Secretary Duncan Affirms Call for Tougher Teacher Prep Programs

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Secretary of Education Secretary Arne Duncan yesterday called for universities and colleges to hold teacher preparation programs more accountable for the impact of their graduates on student learning.

“It is time for states, university-based preparation programs, and NCATE itself to do a better job of self-policing quality and poorly performing programs,” he said today in a speech to the National Council for Accreditation of Teacher Education Blue Ribbon Panel at the National Press Club.

Specifically, Secretary Duncan called on those responsible for licensing teachers to make accreditation much more rigorous, “outcome-based and propelled by clinical practice.” To illustrate his point, Duncan cited a survey of more than 700 education school professors released last month by the Fordham Institute, which found that only seven percent of teacher educators currently believe that an NCATE accreditation means a program is top-notch. Instead, nearly 90 percent said that accreditation assured only that a program was in procedural compliance or met a minimum baseline of acceptable quality.

Secretary Duncan made his remarks at the release of NCATE’s Blue Ribbon Panel report on teacher education. The report calls for schools of education to raise their standards for applicants and provide teachers-in-training with relevant classroom experience.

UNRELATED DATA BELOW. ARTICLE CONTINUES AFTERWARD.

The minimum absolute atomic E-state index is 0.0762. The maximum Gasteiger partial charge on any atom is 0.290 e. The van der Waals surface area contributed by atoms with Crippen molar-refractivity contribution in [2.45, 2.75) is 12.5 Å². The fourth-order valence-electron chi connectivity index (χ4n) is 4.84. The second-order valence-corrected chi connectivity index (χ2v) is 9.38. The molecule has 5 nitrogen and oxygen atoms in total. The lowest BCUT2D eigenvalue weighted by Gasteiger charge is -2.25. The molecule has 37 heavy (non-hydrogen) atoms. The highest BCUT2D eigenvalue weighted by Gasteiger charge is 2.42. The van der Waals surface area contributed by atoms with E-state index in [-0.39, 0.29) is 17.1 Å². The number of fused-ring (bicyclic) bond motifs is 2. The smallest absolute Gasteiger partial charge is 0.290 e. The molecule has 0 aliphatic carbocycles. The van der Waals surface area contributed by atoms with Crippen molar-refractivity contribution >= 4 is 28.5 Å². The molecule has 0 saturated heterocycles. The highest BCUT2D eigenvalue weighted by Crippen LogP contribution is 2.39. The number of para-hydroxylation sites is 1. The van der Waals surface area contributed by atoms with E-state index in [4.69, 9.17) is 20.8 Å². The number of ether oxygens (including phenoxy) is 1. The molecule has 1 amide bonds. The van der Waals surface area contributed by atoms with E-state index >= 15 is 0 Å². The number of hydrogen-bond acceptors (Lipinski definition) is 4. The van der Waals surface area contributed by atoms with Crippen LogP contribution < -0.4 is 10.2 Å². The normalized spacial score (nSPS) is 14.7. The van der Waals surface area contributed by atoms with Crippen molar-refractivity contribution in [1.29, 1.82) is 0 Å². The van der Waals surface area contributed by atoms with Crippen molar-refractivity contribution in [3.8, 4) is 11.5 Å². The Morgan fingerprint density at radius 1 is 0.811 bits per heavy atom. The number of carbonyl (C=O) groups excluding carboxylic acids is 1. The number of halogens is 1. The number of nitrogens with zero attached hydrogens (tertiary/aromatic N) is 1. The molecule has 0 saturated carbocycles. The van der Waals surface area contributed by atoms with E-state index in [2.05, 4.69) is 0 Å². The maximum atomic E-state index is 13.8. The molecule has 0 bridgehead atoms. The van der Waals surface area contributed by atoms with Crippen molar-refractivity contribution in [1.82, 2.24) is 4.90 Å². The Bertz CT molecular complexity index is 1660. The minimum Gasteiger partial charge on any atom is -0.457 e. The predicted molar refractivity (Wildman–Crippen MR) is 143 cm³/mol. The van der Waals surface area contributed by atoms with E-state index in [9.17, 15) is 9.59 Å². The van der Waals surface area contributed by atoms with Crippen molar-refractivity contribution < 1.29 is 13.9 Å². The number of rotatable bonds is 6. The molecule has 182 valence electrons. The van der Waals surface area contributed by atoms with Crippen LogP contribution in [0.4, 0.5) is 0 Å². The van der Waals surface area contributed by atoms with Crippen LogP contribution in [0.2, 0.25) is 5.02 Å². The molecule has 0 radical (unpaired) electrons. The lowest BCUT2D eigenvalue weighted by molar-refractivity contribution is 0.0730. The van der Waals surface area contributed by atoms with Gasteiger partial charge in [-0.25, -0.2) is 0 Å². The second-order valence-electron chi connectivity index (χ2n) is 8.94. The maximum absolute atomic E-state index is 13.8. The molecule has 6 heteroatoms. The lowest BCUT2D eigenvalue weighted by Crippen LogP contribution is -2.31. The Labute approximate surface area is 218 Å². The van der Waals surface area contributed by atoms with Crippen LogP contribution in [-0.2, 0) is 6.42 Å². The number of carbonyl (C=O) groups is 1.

The secretary said that he is “enormously encouraged” by the Blue Ribbon panel’s report calling for an overhaul of the system used to license teachers and urging states to continue linking student outcomes to accreditation of teacher prep programs.

“It challenges this failed status quo, instead of propping it up. It calls for shifting to a clinical-based program for accreditation. It calls for linking student outcomes back to the teacher preparation programs where their teachers trained.” Furthermore, Secretary Duncan said that he is “doubly” encouraged that eight states, including California, New York, and Ohio, have signed letters of intent to implement NCATE’s recommendations.

The secretary also praised all 12 of the Race to the Top Winners, who “put forward a strong plan for linking teacher preparation programs to the student outcomes of their graduates.” As evidence, he lauded Georgia for developing a set of program effectiveness measures for their teacher and leader preparation programs that will consider not only K-12 student growth data, but measure the transition from initial certification to full certification, three-year retention rates, and demonstration of content knowledge. He praised educational leaders in Delaware for linking preparation programs to their graduates’ evaluation ratings under new evaluation systems.

Duncan stressed that as we raise the bar for teachers, we must ask more of our teacher preparation programs, who we entrust with girding new teachers in the skills and knowledge necessary to succeed in classrooms today.

Laurie Calvert
Washington Teacher Ambassador Fellow